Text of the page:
Thursday, November 14, 2013

Sierra Club Releases Updated Report on Desalination

Lone Star Chapter

For More Information:
Tyson Broad 325-248-3137 (cell)
Ken Kramer 512-626-4204 (cell)

For Immediate Release (Thursday, November 14, 2013):

Sierra Club Releases Updated Report on Desalination

(Austin)-The Sierra Club’s Lone Star Chapter today released an updated version of its popular report on desalination of seawater and brackish groundwater and surface water. Desalination: Is It Worth Its Salt?  is a basic primer on desalination written for the general public. The report explores the environmental, energy, and economic issues surrounding desalination and provides an overview of desalination activities in Texas. First released in 2008, the report has been updated to reflect the technological advancements and additional research in desalination over the last five years.

“Desalination is often viewed as a solution to many water supply problems and is often hailed as a ‘drought resistant’ supply, said author Tyson Broad, Research Associate with the Lone Star Chapter. “Certainly, the decreased cost of desalination technologies has made the process more economically attractive. Fully assessing the actual cost and benefits of desalination, however, requires that energy and environmental concerns be thoroughly addressed.”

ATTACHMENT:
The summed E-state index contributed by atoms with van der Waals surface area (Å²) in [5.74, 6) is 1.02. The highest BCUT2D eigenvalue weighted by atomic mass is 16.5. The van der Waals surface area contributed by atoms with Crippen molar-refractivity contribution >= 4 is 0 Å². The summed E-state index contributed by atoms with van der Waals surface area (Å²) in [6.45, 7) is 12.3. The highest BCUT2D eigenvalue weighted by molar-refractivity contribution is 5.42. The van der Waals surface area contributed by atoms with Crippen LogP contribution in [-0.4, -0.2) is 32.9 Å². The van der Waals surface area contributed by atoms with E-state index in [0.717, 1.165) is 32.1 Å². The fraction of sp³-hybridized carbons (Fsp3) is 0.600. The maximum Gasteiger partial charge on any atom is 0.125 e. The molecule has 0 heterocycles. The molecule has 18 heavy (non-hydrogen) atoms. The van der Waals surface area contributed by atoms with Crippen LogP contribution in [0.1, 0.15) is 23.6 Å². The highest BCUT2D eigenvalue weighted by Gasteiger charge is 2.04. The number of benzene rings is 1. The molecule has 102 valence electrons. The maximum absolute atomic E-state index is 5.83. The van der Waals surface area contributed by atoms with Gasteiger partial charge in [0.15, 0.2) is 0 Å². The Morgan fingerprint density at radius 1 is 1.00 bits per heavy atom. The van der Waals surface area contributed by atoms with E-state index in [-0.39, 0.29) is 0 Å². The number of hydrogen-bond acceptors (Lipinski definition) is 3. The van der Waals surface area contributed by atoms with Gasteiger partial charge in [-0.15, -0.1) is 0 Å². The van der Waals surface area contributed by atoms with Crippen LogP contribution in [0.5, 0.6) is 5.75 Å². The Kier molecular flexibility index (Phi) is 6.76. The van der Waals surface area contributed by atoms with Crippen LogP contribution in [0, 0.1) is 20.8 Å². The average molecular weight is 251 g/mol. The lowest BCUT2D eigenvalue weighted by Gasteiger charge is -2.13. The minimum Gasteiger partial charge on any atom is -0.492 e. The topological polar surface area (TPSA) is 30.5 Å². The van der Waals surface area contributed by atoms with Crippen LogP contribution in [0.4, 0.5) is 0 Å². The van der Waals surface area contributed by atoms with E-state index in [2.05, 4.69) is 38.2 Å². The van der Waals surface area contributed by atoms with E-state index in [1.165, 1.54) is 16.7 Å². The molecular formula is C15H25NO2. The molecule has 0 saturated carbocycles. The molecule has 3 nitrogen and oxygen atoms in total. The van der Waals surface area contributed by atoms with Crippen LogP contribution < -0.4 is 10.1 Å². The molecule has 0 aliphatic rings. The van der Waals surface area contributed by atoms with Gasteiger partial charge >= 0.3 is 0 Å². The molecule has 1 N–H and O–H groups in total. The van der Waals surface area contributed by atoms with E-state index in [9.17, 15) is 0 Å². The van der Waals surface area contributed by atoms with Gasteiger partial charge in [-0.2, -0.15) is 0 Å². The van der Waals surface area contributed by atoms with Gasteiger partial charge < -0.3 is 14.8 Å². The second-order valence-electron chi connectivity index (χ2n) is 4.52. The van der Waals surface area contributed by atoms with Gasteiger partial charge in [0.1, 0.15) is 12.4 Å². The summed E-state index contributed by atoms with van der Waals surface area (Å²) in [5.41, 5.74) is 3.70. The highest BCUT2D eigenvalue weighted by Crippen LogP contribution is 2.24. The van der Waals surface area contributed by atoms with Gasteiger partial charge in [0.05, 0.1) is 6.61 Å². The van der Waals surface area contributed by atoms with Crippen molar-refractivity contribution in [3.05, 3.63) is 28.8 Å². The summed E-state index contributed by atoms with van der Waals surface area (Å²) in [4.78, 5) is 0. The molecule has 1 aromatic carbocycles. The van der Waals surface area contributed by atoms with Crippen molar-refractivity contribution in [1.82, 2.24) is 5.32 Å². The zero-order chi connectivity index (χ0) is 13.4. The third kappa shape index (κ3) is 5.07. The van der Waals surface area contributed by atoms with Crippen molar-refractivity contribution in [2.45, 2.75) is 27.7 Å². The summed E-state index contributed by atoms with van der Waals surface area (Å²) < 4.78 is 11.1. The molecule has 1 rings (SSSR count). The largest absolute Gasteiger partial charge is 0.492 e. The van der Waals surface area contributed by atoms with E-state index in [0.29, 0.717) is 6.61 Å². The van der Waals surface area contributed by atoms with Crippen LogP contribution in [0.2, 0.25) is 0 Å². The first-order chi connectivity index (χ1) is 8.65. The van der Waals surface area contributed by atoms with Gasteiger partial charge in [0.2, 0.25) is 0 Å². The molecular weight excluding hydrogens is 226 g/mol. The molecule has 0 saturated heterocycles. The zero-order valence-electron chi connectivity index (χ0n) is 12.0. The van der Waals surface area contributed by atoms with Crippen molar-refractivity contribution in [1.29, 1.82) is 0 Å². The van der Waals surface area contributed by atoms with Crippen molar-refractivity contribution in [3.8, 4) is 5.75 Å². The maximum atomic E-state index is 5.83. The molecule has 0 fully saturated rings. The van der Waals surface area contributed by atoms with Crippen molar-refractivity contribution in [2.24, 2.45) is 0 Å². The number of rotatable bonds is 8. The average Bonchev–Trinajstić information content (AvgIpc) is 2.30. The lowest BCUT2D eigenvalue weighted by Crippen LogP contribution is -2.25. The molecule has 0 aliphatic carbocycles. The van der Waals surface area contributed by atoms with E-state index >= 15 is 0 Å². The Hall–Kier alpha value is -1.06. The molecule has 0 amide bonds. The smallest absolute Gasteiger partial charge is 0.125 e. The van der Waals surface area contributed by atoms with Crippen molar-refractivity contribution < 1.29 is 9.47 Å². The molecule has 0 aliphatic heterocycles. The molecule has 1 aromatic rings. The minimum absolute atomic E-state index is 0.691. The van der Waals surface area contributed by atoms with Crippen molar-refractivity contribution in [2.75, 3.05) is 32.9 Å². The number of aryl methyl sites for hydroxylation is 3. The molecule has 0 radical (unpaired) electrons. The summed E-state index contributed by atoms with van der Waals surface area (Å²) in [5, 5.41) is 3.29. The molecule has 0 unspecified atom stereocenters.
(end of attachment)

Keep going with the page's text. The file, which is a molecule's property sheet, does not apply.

The Sierra Club report identifies the disposal of brine resulting from the desalination process, entrainment of aquatic species in the desalination facility intakes, and the increased energy requirements of the desalination process as the biggest environmental concerns.

The report also examines the economic risks associated with desalination. “During the most recent drought in Australia, the country constructed five large-scale desalination facilities to meet demands,” said Broad.  “Today, however, four of these facilities are operating in stand-by mode and generating no revenue because the drought ended and less expensive surface supply sources again became available.”

“Desalination offers the potential for taking pressure off freshwater resources that are of vital importance to the environment,” said Ken Kramer, Lone Star Chapter Water Resources Chair. “However, the high costs associated with desalination emphasize the need to implement much less expensive water conservation and drought response strategies prior to investing heavily in desalination.  The Australian example is an important ‘cautionary tale’ about excessive reliance on expensive infrastructure to meet water needs which may be better and more cheaply addressed through management of water demands.”

A copy of the report is available for download at

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